As photographers took pictures of the Prime Minister and President enjoying their so-called ‘bi-latte’ at the Grand Central Hotel, Biden calmed the diplomats’ nerves, by claiming he would ‘listen’ to the leaders of the Stormont parties, rather than deliver a tough message to the DUP. 

On the streets of Belfast meanwhile, many people were irritated by the disruption to their post-Easter commute courtesy of presidential security, but others gathered to watch Biden’s heavily armoured motorcade speed between his hotel and the gleaming new university campus in North Belfast. In contrast with visits by President Clinton and President Obama, he shunned public walk-abouts, entering by the venue’s side-door to avoid photographers and protesters.

In the auditorium, the crowd was warmed up by Joe Kennedy III, the latest iteration of Irish America’s most famous political family, who avoided contentious subjects, emphasising instead the aspirations of young people and the potential for US investment in Northern Ireland. 

When Biden finally arrived on stage, the many university students in attendance must have felt like they were stuck in a broken down lift with a long-retired American tourist. The President rambled vaguely about his family history, Huguenots and a connection to Nottingham, joking that one ancestor had mutinied against the English navy. The punchline was, ‘At least that was consistent’ (with Biden’s own Irish sensibilities). He urged spectators on higher floors not to jump and made a crack about the slim chances of glass buildings surviving the Troubles.

Biden’s voice became indistinct and slurred at times. He occasionally mangled names or forgot dates. But he avoided causing offence, and sometimes, through the foggy style of delivery, there loomed a distinct message, or at least some silvery platitude, albeit none that tempted his audience into applause.

The US, he claimed, is deeply invested in the success of Northern Ireland and maintaining its peace process. ‘Your history is America’s history. Your future is our future’. He even offered some blandishments about the Ulster Scots, whom many unionists regard as their forebears, noting their outsized role in founding and building the United States.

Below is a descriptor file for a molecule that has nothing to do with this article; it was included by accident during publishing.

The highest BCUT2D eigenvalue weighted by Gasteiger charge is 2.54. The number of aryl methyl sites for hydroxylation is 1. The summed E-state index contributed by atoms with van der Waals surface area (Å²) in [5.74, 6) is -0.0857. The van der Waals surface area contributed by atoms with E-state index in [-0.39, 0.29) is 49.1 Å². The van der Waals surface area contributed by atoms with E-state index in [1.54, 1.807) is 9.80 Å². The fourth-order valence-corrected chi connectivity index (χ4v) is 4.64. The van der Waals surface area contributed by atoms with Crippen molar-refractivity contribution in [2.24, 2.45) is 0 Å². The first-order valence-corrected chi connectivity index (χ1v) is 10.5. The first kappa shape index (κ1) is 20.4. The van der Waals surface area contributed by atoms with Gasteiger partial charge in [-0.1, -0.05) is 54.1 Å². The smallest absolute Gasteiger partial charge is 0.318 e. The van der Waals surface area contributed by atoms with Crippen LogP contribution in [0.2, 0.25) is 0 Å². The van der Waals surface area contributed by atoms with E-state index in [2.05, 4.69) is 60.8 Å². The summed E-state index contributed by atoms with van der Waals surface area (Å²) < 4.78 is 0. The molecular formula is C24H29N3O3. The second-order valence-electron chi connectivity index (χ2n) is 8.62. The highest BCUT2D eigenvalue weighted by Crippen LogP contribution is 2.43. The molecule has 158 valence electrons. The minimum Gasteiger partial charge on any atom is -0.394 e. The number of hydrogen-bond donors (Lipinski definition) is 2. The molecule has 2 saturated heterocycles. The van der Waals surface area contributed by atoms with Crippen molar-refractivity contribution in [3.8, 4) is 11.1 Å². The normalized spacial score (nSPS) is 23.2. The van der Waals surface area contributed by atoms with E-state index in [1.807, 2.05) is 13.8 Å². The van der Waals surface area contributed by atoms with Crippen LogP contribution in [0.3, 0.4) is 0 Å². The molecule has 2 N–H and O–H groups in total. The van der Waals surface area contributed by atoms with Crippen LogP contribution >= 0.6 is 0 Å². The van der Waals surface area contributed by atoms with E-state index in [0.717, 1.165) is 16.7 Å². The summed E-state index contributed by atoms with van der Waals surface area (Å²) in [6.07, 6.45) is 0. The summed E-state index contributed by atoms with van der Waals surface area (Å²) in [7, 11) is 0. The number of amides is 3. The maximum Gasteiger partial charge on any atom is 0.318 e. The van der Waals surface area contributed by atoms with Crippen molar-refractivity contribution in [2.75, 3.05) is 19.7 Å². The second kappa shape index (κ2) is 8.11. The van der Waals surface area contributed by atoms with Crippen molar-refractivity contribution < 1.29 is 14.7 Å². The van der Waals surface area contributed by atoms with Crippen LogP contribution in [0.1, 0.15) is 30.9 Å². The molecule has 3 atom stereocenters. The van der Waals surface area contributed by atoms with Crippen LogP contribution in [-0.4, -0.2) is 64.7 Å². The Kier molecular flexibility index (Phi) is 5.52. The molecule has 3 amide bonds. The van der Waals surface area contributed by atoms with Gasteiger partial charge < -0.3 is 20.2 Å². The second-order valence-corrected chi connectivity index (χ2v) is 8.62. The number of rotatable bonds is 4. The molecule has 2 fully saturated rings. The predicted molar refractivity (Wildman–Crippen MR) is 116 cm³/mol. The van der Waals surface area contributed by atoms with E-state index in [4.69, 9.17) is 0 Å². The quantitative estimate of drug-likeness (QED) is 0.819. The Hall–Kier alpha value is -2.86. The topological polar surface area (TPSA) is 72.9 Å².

The restoration of power-sharing he described as, ‘a decision for you to make, but I hope it happens’. His message on Brexit, the Northern Ireland Protocol and the Windsor Framework was subtle, but unmistakeable. 

The Framework deal addressed the ‘complex challenges’ created by Brexit, (not, you will notice, by the Protocol). ‘Peace and economic opportunity go together’, so if the Executive is restored, he implied, ‘scores of American corporations’ are waiting to invest in Northern Ireland. The DUP must drop its stance on the Irish border, to cash in on this deluge of dollars that can be turned on in an instant. 

Having delivered this speech, the President will now travel to the Republic of Ireland, which he apparently regards as a ‘homecoming’. Today, his remarks were anodyne and largely avoided controversy, but he is on the island for four days. 

Extraordinarily, a White House official was compelled earlier to reassure reporters that Biden doesn’t ‘hate’ Britain. There will be many more opportunities for the President to make unguarded comments, and let any prejudices show, as he enjoys Dublin’s hospitality for the rest of the week.

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Owen Polley is a writer, commentator, consultant, and the co-author 'An Agenda for Northern Ireland After Brexit'.

Columns are the author's own opinion and do not necessarily reflect the views of CapX.